- Start by taking 30-40 fast breaths, breathing in through your nose and exhaling out your mouth. Try to make these powerful bursts of air.
- After you exhale the last burst, breathe in slowly, filling the lungs as deeply as you can. Exhale the air out and hold your breath until you have to breathe in again.
- Breathe in deeply, but this time, hold it for 10-15 seconds before you exhale. This last breath is called the recovery breath.
- You can do the whole cycle, from fast breaths to the recovery breath, three to four times.
During this process, you may feel tingling sensations or lightheadedness as your blood chemistry changes. Breathing exercises can raise energy levels and help control anxiety.
Stress reduction expert and author of one of my favorite books, Wherever You Go, There You Are, Jon Kabat-Zinn recommends the body scan mindfulness exercise as the best form of mindfulness meditation for pain conditions. He advises practicing it every day for 45 minutes, even if it seems boring or doesn’t seem to be helping.
- Lie on your back or in any comfortable, outstretched position.
- Close your eyes and focus on your breathing, feeling your belly expand gently when you inhale and recede when you exhale.
- Focus on your left foot. Feel all sensations in this area, including pain. Try to recede a little more into the floor every time you exhale.
- When your mind wanders, observe where it has gone and gently return your focus to the foot without judging yourself.
- If you notice pain, acknowledge it and any thoughts or emotions that accompany it and gently breathe through it. See if by carefully observing the discomfort, you can help your body to relax. Don’t expect the pain to abate; just watch it with a mindful but non-judging mind.
- Gradually, let go of the focus on your left foot completely—even if any pain there hasn’t gone away or has intensified—and move on to the left ankle and repeat the process. Slowly and patiently, proceed this way throughout the body.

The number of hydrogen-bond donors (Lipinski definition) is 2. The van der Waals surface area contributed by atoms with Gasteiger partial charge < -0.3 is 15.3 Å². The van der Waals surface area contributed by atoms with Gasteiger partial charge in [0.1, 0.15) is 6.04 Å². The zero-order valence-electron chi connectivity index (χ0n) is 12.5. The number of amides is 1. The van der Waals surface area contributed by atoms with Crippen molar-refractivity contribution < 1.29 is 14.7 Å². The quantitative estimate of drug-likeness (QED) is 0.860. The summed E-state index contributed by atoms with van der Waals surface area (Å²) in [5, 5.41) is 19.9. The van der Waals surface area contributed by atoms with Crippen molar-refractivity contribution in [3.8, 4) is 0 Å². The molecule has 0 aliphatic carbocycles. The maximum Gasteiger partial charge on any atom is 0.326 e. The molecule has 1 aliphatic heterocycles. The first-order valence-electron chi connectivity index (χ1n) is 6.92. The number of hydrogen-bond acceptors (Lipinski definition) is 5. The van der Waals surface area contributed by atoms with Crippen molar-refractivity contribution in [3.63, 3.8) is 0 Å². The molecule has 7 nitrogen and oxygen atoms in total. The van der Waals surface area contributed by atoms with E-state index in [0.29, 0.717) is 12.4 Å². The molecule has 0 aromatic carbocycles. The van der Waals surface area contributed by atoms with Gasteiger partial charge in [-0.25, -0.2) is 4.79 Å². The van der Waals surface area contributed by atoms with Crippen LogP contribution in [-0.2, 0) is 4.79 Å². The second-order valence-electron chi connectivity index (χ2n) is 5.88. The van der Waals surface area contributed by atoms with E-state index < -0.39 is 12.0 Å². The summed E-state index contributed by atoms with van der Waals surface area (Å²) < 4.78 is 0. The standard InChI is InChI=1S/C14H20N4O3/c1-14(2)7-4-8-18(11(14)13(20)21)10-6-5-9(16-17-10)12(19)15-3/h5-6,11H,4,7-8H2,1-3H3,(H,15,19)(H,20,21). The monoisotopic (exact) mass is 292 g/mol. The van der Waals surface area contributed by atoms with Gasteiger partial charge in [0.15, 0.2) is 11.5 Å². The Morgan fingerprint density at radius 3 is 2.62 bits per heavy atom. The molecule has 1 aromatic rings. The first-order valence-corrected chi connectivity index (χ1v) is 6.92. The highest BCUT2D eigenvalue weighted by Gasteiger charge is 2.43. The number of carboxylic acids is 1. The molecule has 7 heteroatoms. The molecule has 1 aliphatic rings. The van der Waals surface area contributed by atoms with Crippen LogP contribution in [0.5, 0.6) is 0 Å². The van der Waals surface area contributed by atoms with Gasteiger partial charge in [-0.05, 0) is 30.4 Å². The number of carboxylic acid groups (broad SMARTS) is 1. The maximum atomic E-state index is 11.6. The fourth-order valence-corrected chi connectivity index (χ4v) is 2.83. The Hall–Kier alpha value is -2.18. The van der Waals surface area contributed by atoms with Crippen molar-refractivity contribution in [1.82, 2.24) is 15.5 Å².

I hope these exercises offer a sample of practices you can build into your day or your routine for caring for and connecting to yourselves. If you are experiencing burnout or are concerned about the amount of stress you are experiencing or how you might be reacting after prolonged exposure to stress, lack of energy, reduced sleep, and struggling to cope, please reach out for help. Help can look like a lot of different things; call a friend, pick up a hobby, take frequent breaks to move, adjust the work setting with living plants or pleasurable reminders or art, acquire a therapist, listen to a podcast, or join a professional consultation group.
Remember you are not alone, and you have CPA and other organizations to join and to give your input. Your voice and experience are needed and our profession will change based on the experience of COVID and the added responsibilities that therapists have taken on through this intense time in our shared history, one whose toll we have only started to see the surface on our collective emotional lives. Therapists need the care and can not provide the needed care to the world without the love, nurture, and guidance they so dutifully offer.
About the Author: Dr. Richard Oelberger is a Sports Psychologist and Somatic Experiencing Practitioner currently practicing in California and available for speaking and consultation worldwide. You can find his new book The Zero Method wherever books are sold (and currently free for download to Kindle users) and can get in touch with him at www.richardlistens.com.